I grew up in New Zealand, never far from the sea and with a family history of mariners and fishermen. Love and respect for the ocean was instilled in me from an early age. Having spent most of my working life as an art director and then a production manager in advertising agencies, I have always enjoyed the creative process and the evolving technologies of that industry. Surfing became a large part of my life, work balance and another creative outlet for me. Designing and building boards became a natural progression of my creative intrigue. I enjoy experimenting and if I have an idea, rather than dwell on it too long I would rather build it and see for myself. Cut it up, see what’s happening inside. It is all part of the learning process. I started with wooden framed boards with plywood skins. Hand shaped blanks and all sorts of combinations of materials. My naive approach to some processes and materials has led to some interesting outcomes. I love the challenge and challenging myself to keep it simple.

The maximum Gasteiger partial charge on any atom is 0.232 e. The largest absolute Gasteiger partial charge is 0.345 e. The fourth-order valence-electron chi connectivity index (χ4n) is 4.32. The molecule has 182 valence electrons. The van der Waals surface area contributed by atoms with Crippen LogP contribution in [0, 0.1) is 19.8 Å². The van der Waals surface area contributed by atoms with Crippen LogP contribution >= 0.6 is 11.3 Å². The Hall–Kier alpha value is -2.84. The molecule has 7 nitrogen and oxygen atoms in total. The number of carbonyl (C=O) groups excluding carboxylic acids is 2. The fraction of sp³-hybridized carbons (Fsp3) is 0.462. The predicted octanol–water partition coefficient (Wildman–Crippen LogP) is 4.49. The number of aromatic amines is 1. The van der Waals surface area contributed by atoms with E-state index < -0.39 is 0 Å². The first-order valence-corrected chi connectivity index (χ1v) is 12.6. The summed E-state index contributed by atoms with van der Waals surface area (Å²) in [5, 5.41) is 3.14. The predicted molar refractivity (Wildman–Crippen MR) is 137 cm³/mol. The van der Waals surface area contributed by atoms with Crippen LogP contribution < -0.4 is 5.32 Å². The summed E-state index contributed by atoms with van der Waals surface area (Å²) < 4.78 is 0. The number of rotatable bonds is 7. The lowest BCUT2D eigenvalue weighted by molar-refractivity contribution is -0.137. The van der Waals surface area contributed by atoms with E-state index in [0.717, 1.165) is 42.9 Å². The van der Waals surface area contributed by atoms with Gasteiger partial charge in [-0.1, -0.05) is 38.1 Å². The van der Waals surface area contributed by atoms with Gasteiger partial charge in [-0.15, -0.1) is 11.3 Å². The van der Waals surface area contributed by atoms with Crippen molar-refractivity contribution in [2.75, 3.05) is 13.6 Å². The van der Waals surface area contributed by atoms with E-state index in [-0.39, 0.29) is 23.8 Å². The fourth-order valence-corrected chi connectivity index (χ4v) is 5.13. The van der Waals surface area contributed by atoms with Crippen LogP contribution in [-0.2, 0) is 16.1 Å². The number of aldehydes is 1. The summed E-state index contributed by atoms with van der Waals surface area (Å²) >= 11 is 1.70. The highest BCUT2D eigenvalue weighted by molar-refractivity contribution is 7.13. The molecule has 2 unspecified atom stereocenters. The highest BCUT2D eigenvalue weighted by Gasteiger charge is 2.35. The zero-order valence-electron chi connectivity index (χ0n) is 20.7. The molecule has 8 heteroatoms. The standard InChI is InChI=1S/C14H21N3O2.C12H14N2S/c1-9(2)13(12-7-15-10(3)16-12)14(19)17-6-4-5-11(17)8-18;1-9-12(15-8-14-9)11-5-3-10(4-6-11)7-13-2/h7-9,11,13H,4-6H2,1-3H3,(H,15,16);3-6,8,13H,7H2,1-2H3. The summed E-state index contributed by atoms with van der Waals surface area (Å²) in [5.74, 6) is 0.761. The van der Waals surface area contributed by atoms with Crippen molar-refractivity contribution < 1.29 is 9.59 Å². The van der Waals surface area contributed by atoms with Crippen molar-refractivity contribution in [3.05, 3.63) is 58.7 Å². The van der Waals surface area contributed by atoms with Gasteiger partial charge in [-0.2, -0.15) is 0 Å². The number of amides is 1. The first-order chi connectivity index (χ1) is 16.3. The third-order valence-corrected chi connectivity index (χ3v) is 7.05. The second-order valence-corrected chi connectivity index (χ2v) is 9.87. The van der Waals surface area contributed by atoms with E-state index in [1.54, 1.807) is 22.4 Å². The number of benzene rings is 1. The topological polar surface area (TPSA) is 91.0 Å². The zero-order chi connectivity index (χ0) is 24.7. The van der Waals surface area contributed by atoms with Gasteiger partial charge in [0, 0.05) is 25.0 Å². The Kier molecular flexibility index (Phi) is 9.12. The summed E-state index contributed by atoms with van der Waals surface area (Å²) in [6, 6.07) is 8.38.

Like most surfers, we spend countless hours sitting and paddling our boards and taking for granted what is under our feet. The board. It is not until you embark on the process of shaping or building one that you are confronted with all the equations and components that make up a board. The combinations are endless and so are the outcomes obviously. This, to me, is what strikes a chord with my creative background and enquiring mind. Like all history, looking back at old boards is a window to where we are going tomorrow. Some things work and some don’t so well. But great watermen before us have ridden some amazing waves on a huge variety of shapes and styles. So nothing should be discounted. Different shapes, sizes, outlines and contours give different feelings on a wave. All of which can only happen with an open mind and a willingness to try different things.